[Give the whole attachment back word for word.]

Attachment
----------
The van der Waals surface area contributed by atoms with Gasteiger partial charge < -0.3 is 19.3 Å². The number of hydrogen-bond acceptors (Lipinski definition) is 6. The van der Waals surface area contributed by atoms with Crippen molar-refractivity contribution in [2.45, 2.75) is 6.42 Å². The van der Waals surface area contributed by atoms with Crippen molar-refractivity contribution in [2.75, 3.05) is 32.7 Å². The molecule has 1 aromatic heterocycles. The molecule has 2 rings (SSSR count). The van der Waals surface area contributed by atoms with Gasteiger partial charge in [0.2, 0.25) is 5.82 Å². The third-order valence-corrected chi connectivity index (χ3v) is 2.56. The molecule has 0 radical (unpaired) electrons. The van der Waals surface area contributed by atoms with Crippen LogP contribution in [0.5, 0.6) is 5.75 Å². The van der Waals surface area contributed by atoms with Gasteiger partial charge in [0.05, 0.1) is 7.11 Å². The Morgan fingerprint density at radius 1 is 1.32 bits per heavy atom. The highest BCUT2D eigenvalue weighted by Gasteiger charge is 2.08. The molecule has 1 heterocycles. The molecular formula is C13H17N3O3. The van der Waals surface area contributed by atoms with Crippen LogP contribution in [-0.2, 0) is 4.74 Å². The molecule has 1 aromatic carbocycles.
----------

The van der Waals surface area contributed by atoms with Gasteiger partial charge < -0.3 is 19.3 Å². The number of hydrogen-bond acceptors (Lipinski definition) is 6. The van der Waals surface area contributed by atoms with Crippen molar-refractivity contribution in [2.45, 2.75) is 6.42 Å². The van der Waals surface area contributed by atoms with Crippen molar-refractivity contribution in [2.75, 3.05) is 32.7 Å². The molecule has 1 aromatic heterocycles. The molecule has 2 rings (SSSR count). The van der Waals surface area contributed by atoms with Gasteiger partial charge in [0.2, 0.25) is 5.82 Å². The third-order valence-corrected chi connectivity index (χ3v) is 2.56. The molecule has 0 radical (unpaired) electrons. The van der Waals surface area contributed by atoms with Crippen LogP contribution in [0.5, 0.6) is 5.75 Å². The van der Waals surface area contributed by atoms with Gasteiger partial charge in [0.05, 0.1) is 7.11 Å². The Morgan fingerprint density at radius 1 is 1.32 bits per heavy atom. The highest BCUT2D eigenvalue weighted by Gasteiger charge is 2.08. The molecule has 1 heterocycles. The molecular formula is C13H17N3O3. The van der Waals surface area contributed by atoms with Crippen LogP contribution in [-0.2, 0) is 4.74 Å². The molecule has 1 aromatic carbocycles.